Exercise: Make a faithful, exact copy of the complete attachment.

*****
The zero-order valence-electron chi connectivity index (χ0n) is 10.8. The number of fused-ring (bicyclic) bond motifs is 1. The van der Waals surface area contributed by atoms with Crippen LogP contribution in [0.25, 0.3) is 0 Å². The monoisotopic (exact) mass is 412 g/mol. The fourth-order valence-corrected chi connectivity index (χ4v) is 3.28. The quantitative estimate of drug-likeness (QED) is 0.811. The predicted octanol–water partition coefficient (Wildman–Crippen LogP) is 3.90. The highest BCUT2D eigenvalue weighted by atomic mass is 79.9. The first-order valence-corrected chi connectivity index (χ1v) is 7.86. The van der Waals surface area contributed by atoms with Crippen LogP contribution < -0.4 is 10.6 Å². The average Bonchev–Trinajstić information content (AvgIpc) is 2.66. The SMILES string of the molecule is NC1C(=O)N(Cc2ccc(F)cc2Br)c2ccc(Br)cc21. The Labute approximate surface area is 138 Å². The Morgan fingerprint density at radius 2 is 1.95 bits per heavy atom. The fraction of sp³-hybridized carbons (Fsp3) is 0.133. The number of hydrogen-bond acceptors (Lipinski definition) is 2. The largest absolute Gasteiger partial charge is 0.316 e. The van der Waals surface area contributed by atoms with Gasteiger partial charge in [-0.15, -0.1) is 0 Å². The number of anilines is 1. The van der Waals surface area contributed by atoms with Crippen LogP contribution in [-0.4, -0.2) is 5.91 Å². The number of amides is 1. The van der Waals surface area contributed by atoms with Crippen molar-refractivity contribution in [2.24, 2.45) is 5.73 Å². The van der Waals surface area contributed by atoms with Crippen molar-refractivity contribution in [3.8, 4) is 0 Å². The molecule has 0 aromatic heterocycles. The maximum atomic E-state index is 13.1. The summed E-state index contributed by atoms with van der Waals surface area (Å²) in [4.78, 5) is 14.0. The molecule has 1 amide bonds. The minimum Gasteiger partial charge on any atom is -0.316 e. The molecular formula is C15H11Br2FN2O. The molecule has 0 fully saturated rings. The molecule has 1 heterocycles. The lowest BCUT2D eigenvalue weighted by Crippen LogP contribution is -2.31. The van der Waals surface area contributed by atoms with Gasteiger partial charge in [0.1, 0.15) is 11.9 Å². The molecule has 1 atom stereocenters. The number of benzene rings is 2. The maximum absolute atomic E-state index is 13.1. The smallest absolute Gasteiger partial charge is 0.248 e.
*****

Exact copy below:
The zero-order valence-electron chi connectivity index (χ0n) is 10.8. The number of fused-ring (bicyclic) bond motifs is 1. The van der Waals surface area contributed by atoms with Crippen LogP contribution in [0.25, 0.3) is 0 Å². The monoisotopic (exact) mass is 412 g/mol. The fourth-order valence-corrected chi connectivity index (χ4v) is 3.28. The quantitative estimate of drug-likeness (QED) is 0.811. The predicted octanol–water partition coefficient (Wildman–Crippen LogP) is 3.90. The highest BCUT2D eigenvalue weighted by atomic mass is 79.9. The first-order valence-corrected chi connectivity index (χ1v) is 7.86. The van der Waals surface area contributed by atoms with Crippen LogP contribution < -0.4 is 10.6 Å². The average Bonchev–Trinajstić information content (AvgIpc) is 2.66. The SMILES string of the molecule is NC1C(=O)N(Cc2ccc(F)cc2Br)c2ccc(Br)cc21. The Labute approximate surface area is 138 Å². The Morgan fingerprint density at radius 2 is 1.95 bits per heavy atom. The fraction of sp³-hybridized carbons (Fsp3) is 0.133. The number of hydrogen-bond acceptors (Lipinski definition) is 2. The largest absolute Gasteiger partial charge is 0.316 e. The van der Waals surface area contributed by atoms with Gasteiger partial charge in [-0.15, -0.1) is 0 Å². The number of anilines is 1. The van der Waals surface area contributed by atoms with Crippen LogP contribution in [-0.4, -0.2) is 5.91 Å². The number of amides is 1. The van der Waals surface area contributed by atoms with Crippen molar-refractivity contribution in [2.24, 2.45) is 5.73 Å². The van der Waals surface area contributed by atoms with Crippen molar-refractivity contribution in [3.8, 4) is 0 Å². The molecule has 0 aromatic heterocycles. The maximum atomic E-state index is 13.1. The summed E-state index contributed by atoms with van der Waals surface area (Å²) in [4.78, 5) is 14.0. The molecule has 1 amide bonds. The minimum Gasteiger partial charge on any atom is -0.316 e. The molecular formula is C15H11Br2FN2O. The molecule has 0 fully saturated rings. The molecule has 1 heterocycles. The lowest BCUT2D eigenvalue weighted by Crippen LogP contribution is -2.31. The van der Waals surface area contributed by atoms with Gasteiger partial charge in [0.1, 0.15) is 11.9 Å². The molecule has 1 atom stereocenters. The number of benzene rings is 2. The maximum absolute atomic E-state index is 13.1. The smallest absolute Gasteiger partial charge is 0.248 e.